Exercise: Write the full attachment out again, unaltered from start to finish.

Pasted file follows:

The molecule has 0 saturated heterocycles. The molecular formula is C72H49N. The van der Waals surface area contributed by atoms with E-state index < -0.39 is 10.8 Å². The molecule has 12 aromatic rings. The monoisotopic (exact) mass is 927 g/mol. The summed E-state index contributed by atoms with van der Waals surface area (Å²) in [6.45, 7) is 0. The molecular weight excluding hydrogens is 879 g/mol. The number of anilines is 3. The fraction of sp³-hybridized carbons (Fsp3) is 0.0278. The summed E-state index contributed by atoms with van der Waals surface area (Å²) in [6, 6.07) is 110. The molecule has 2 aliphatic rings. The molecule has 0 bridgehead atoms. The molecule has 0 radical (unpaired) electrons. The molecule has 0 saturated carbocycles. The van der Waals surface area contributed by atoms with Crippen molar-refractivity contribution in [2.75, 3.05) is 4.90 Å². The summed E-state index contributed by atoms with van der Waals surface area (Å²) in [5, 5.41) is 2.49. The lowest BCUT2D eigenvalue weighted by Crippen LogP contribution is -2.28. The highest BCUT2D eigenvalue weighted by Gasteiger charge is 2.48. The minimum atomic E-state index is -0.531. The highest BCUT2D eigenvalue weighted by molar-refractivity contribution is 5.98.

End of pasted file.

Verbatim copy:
The molecule has 0 saturated heterocycles. The molecular formula is C72H49N. The van der Waals surface area contributed by atoms with E-state index < -0.39 is 10.8 Å². The molecule has 12 aromatic rings. The monoisotopic (exact) mass is 927 g/mol. The summed E-state index contributed by atoms with van der Waals surface area (Å²) in [6.45, 7) is 0. The molecular weight excluding hydrogens is 879 g/mol. The number of anilines is 3. The fraction of sp³-hybridized carbons (Fsp3) is 0.0278. The summed E-state index contributed by atoms with van der Waals surface area (Å²) in [6, 6.07) is 110. The molecule has 2 aliphatic rings. The molecule has 0 bridgehead atoms. The molecule has 0 radical (unpaired) electrons. The molecule has 0 saturated carbocycles. The van der Waals surface area contributed by atoms with Crippen molar-refractivity contribution in [2.75, 3.05) is 4.90 Å². The summed E-state index contributed by atoms with van der Waals surface area (Å²) in [5, 5.41) is 2.49. The lowest BCUT2D eigenvalue weighted by Crippen LogP contribution is -2.28. The highest BCUT2D eigenvalue weighted by Gasteiger charge is 2.48. The minimum atomic E-state index is -0.531. The highest BCUT2D eigenvalue weighted by molar-refractivity contribution is 5.98.